High Life

Famed French cinema darling Claire Denis finally makes her English-language debut with this haunting and bizarre sci-fi horror. Robert Pattinson once again proves himself as one of cinema’s most underappreciated stars, whilst Juliette Binoche and Mia Goth deliver equally eerie performances. The film’s retro aesthetic intentionally evokes 70s genre classics like Silent Running but with a modern sense of existential dread, combining old and new to create an experience truly unlike any other. Whilst hardly a comparable role, if you have any doubts about Pattinson being the new Batman, watch this movie and then try and tell me he’s just another pretty boy. 8.5/10

Knock Down the House

An inspiring portrait of how to fight back against an unfair political system, Knock Down the House not only shines a light on now-congresswoman Alexandria Ocasio-Cortez’s unlikely rise from bartender to congressional candidate, but on the many other women across the United States who attempted the same. Though at times the documentary lacks focus, its succeeds in showing how democracy requires everyone to step up and make a stand, even if only one voice ends up slipping through the cracks. 7/10


Octavia Spencer once again proves she’s more versatile than most give her credit for in this unnerving and fiendish psychological horror. After fumbling the ball with dark subject matter in The Girl on the Train, The Help director Tate Taylor steps up and delivers a welcome throwback to horror oddities of the 70s and 80s, and Spencer’s manic performance as the titular Ma is sure to go down as one of her most iconic. Ably supported by a strong stable of young new talent and Taylor regulars, along with some devilishly dark humour, Ma is destined to become a midnight movie favourite. 6.5/10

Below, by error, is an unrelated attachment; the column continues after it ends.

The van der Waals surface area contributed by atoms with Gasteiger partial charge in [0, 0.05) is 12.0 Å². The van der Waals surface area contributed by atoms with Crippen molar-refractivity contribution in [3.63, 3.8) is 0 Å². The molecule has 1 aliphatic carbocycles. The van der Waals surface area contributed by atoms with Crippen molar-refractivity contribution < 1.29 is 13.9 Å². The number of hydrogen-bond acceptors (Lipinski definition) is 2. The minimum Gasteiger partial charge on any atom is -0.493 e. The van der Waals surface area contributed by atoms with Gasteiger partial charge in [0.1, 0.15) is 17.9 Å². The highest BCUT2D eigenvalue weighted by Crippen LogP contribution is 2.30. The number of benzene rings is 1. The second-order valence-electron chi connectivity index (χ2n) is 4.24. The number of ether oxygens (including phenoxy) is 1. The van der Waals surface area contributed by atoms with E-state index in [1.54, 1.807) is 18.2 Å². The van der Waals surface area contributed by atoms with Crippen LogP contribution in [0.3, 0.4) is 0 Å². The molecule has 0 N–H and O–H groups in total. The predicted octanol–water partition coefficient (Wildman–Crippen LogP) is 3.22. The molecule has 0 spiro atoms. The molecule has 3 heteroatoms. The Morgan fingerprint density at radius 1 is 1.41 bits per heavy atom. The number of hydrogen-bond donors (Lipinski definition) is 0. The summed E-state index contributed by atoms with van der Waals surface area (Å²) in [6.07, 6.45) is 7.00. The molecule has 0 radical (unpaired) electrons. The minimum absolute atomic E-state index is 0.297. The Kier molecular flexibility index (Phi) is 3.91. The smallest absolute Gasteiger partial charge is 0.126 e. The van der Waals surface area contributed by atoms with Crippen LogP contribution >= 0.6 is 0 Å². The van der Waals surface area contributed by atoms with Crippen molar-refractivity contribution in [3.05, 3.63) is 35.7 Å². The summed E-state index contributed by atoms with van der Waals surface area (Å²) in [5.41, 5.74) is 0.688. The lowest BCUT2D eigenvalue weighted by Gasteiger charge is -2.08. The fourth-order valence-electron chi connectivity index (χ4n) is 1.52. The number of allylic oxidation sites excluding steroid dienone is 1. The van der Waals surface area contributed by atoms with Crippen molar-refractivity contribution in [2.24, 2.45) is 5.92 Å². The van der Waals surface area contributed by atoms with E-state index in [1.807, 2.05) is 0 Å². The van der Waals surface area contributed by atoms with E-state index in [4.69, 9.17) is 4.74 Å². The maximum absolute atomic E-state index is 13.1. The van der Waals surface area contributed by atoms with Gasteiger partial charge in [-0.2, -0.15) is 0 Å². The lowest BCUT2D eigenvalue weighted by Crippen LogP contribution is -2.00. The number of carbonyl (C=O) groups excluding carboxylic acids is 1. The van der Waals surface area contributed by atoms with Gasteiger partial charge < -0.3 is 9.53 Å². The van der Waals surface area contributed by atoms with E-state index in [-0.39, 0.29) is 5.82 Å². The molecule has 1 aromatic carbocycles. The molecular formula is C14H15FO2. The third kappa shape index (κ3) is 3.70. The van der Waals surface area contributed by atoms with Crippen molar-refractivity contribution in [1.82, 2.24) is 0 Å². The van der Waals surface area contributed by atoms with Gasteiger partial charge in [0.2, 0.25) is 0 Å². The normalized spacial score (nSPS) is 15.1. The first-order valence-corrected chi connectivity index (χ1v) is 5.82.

The Wandering Earth

This is one of the highest grossing films of 2019 so far, and I’m sure many of you haven’t even heard of it. China has made several attempts over the years to replicate the success of Hollywood blockbusters, and though The Wandering Earth blatantly takes inspiration from every big sci-fi disaster movie of the last thirty years, it’s easily one of the better imitations. The premise is patently ridiculous and the characters are one-note, but it matches the insanity and spectacle of a good Roland Emmerich movie and is far more consistently imaginative with its bizarre premise. If you want some ridiculous B movie fun and don’t mind reading subtitles (there is an English dub on Netflix if you want, but I almost always prefer foreign films with the original audio), step out of your comfort zone and experience The Wandering Earth. 7/10

Isn’t It Romantic?

Parodies of the romantic comedy genre are nothing new, but Isn’t It Romantic? does more than just point out the obvious clichés and ultimately has something to say larger than “Hollywood romance is unrealistic”. Rebel Wilson finally avoids her usual typecasting and actually delivers a nuanced and hilarious lead performance, and supporting turns from Liam Hemsworth and Betty Gilpin are consistently amusing too. The film isn’t always the most focused, lampooning certain rom com tropes whilst indulging in others without comment, but its heart is always in the right place and is never mean-spirited in its satire. Basically, if you liked the idea of last year’s failed Amy Schumer vehicle I Feel Pretty but were let down by its flawed execution, Isn’t It Romantic? may scratch that itch. 7/10